China has confirmed the new development of war which is to break out on the Korean Peninsula between anytime between now and March next year.

“WAR on the Korean Peninsula might break out anytime between now and March next year,” a senior former official in China’s military has warned.

The Global Times, the English-language outlet of the Beijing government mouthpiece People’s Daily China, reports Lieutenant General Wang Gongguang warning of the need to be ‘mentally prepared for it anytime’.

“China should be psychologically prepared for a potential Korean War, and the Northeast China regions should be mobilised for that,” he says.

China should prepare to defend against war in Korean Peninsula: expert https://t.co/QAwwsryH32pic.twitter.com/Q4rtqgLwuq

— Global Times (@globaltimesnews) December 18, 2017

General Gongguang was urging the deployment of antimissile systems and troops in the border area with North Korea in anticipation of conflict between North and South Korea, and others such as Japan and the United States

Once war erupts, South Korea will be the most damaged, followed by China, Wang said, adding that there will be a huge risk of being exposed to nuclear contamination and earthquakes.

“Such mobilisation is not to launch a war, but for defensive purposes,” he said.

China should be prepared for a serious situation, even military conflict, on the #KoreanPeninsula: Zhu Feng, professor at the Nanjing University.#GTAnnualConference2018 (Photo: Li Hao/GT) pic.twitter.com/kHXVTuTb1K

— Global Times (@globaltimesnews) December 16, 2017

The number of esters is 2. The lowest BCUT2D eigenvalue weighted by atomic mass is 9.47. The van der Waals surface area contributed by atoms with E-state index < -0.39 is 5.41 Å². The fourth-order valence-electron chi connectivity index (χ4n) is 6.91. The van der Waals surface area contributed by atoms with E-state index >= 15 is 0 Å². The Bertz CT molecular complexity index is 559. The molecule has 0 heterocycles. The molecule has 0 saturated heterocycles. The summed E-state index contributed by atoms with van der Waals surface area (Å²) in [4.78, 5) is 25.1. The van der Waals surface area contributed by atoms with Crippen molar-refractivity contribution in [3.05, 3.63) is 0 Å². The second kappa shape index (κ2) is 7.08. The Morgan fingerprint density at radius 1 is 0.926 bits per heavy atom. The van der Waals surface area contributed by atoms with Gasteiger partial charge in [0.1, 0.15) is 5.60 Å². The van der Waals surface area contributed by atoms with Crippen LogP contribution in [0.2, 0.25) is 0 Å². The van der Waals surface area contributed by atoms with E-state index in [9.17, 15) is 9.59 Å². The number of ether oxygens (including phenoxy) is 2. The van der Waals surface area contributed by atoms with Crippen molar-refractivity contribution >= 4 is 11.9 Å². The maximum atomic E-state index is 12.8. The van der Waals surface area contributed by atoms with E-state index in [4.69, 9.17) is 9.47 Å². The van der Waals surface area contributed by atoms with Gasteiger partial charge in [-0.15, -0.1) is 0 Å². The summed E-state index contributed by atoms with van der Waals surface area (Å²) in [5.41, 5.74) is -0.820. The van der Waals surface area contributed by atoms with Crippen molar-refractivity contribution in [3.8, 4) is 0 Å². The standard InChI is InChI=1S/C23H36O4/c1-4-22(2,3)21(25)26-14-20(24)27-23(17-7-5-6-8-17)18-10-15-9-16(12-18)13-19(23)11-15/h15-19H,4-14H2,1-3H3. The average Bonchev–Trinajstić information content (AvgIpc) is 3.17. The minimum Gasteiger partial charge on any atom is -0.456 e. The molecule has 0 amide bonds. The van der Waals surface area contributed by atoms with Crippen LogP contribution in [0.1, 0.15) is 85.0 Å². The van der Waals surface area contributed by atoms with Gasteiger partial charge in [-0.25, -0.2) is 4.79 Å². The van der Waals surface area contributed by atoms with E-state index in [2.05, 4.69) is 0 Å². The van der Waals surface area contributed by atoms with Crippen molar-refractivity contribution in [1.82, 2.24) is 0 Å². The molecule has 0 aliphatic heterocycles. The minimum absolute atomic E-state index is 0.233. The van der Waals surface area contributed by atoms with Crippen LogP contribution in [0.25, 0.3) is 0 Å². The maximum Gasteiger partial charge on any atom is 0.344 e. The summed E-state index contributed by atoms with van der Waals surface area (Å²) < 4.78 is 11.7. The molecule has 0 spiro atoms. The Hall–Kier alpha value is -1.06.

The Global Times reported ‘military expert and TV commentator’ Song Zhongping as adding there needed to be preparations for refugees and any ‘spillover’ of conflict.

“Defensive action could lead to engagement if US action on the Korean Peninsula threatens China’s core interests,” the publication quotes Song as saying.

South Korea’s foreign minister will visit Japan this week to meet her Japanese counterpart, with Seoul and Tokyo seeking to boost co-operation over the handling of North Korea’s nuclear and missile programs.

The need to confront the threat posed by North Korea’s ballistic missile and nuclear tests comes despite lingering tension over the issue of sexual slavery during Japan’s wartime occupation of Korea.

Kang Kyung-wha will arrive in Tokyo on Tuesday and meet Japanese Foreign Minister Taro Kono during her two-day visit, her first trip to Japan as South Korea’s top diplomat, the foreign ministry in Seoul said in a statement.

“The two ministers will exchange views on issues of common interests focusing on bilateral relations and North Korea-related issues, including its nuclear program,” the ministry statement said.

South Korea and Japan are seeking to improve security co-operation over North Korea, but there have been conflicting signals over whether they can resolve a feud over “comfort women” who were forced to work in Japan’s wartime military brothels.

Ties have been frozen over the issue, with South Korean President Moon Jae-in has promising to renegotiate an unpopular 2015 pact signed with Japan. Under that pact, Japan apologised again to former comfort women and promised 1 billion yen ($A11.6 million) for a fund to help them. The two governments agreed the issue would be “irreversibly resolved” if both fulfilled their obligations.

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